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Governor General of Canada / Gouverneur général du Canadaa




Visit to Queen Elizabeth Secondary School

Surrey, British Columbia
Friday, November 19, 1999.

When we were planning our trip here to British Columbia, I suddenly thought that Queen Elizabeth Secondary School – not because it was Queen Elizabeth, not because of the Royals, which I didn't know about then, or King George Road – was definitely one of the places where I wanted to meet young people in British Columbia. And you've already shown me in the first ten minutes why I was right. I'm not always right, but I was right in this case.

I thought it was important for the Governor General of the people of Canada to come and meet you, and to spend a morning with you and among you. I look out at you and I see the world in front of me.

I saw from the video that you sent me – and I must say that you are certainly, if not control freaks, at least people who want to make sure that we know what we're doing once we get here – that you are as diverse as the world itself. And that was what I expected here – not only at Queen Elizabeth, but also here in Surrey. You're from different kinds of backgrounds, but you're all Canadians.

I want to tell you that when I came to Canada 57 years ago, I was very small. It was such a different place from today, visually particularly. For one thing, there were so few Chinese in my town, which happened to be the capital city of Canada, Ottawa, that you could number all the families on one hand.

Amazing as it may sound now, we were the only people from Hong Kong in the whole city of Ottawa in 1942, and we remained so, I believe, until 1951 when my uncle immigrated there. And I know how amazing that must sound, but it's true. It's amazing because Hong Kong immigration is such a hot topic now, and people even know where it is. I spent my childhood explaining in every public school class I went to where Hong Kong was, that it was a British colony, and yes, we spoke English.

Canada was notorious for the first 40 or 50 years of this century for having a head tax the Chinese had to pay who lived here. Chinese were not allowed to have citizens' rights. They couldn't freely immigrate here. I talked about Chinese families in Ottawa – but I meant my family people. They were not all families; they were mostly men who did not have the right to bring their families to Canada, but who could eventually bring a son. And it was in that kind of climate that the Japanese Canadians, including many born in Canada and whose parents had been born in Canada, were able to be deported from the west coast, from their homes, their businesses, to camps in the interior of British Columbia because they were considered to be enemy aliens.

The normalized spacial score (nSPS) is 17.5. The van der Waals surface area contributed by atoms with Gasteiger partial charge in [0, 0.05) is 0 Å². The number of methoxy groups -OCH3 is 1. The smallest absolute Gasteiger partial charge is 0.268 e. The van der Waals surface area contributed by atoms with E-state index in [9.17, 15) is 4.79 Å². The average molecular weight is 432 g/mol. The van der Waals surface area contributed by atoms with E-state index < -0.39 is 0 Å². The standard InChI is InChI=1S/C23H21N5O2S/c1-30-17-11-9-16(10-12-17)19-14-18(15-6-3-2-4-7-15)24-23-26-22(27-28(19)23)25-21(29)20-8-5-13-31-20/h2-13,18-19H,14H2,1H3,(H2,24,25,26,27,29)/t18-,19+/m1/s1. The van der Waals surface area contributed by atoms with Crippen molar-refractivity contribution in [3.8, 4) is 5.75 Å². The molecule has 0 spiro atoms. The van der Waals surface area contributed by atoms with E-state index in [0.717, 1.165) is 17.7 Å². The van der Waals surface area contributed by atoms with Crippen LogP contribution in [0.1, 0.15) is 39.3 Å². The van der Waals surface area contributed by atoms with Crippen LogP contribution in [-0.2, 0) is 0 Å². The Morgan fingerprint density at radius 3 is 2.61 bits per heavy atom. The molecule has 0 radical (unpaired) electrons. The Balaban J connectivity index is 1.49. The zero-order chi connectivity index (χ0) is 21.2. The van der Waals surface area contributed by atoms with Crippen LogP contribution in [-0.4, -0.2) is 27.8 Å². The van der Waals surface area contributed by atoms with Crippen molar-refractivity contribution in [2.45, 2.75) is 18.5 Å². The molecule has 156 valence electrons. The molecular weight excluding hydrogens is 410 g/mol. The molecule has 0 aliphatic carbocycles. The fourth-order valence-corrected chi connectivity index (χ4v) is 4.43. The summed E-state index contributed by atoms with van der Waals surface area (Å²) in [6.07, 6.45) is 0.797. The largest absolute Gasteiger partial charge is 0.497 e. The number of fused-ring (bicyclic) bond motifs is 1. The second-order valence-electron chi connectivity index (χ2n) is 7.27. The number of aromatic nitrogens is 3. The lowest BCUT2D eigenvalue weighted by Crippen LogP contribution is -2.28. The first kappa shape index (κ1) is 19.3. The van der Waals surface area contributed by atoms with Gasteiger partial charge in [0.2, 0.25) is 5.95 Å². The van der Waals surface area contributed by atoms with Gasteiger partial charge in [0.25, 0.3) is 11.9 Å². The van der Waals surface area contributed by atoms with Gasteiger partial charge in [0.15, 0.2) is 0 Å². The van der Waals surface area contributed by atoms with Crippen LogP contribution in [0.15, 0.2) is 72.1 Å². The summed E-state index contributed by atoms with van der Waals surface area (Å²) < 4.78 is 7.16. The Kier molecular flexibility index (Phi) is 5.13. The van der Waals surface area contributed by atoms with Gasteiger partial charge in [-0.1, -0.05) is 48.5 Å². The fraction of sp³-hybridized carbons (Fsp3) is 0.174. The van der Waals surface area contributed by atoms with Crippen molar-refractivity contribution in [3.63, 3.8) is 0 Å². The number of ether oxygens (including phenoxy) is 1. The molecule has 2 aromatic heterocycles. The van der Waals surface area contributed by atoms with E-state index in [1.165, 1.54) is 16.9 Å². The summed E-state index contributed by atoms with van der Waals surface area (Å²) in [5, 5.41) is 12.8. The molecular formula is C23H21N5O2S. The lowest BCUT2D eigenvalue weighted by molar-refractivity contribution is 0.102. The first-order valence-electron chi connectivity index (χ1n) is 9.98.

So now, we're at a stage in Canadian history where we're reaching for equality among all peoples, and we have made enormous strides in the last 50 years. I don't think any country has come as far as Canada has, considering where we started from in the 1920s and 30s. For those of you who are interested, you should look up the history of these times to understand fully how ugly racism can be when it is institutionalized in the laws of a country.

But what is wonderful about Canada is that it's capable of change. And we have changed.

Of course, we'll never be able to, nor should we want to, legislate what people think in the privacy of their own minds. The only thing that a decent civil society can do is to make it unacceptable for people to act on their ugliest thoughts. We cannot forbid people from hating or having bad ideas if they persist in those, but we must make it socially unacceptable for them to carry out any action which would implement that hatred.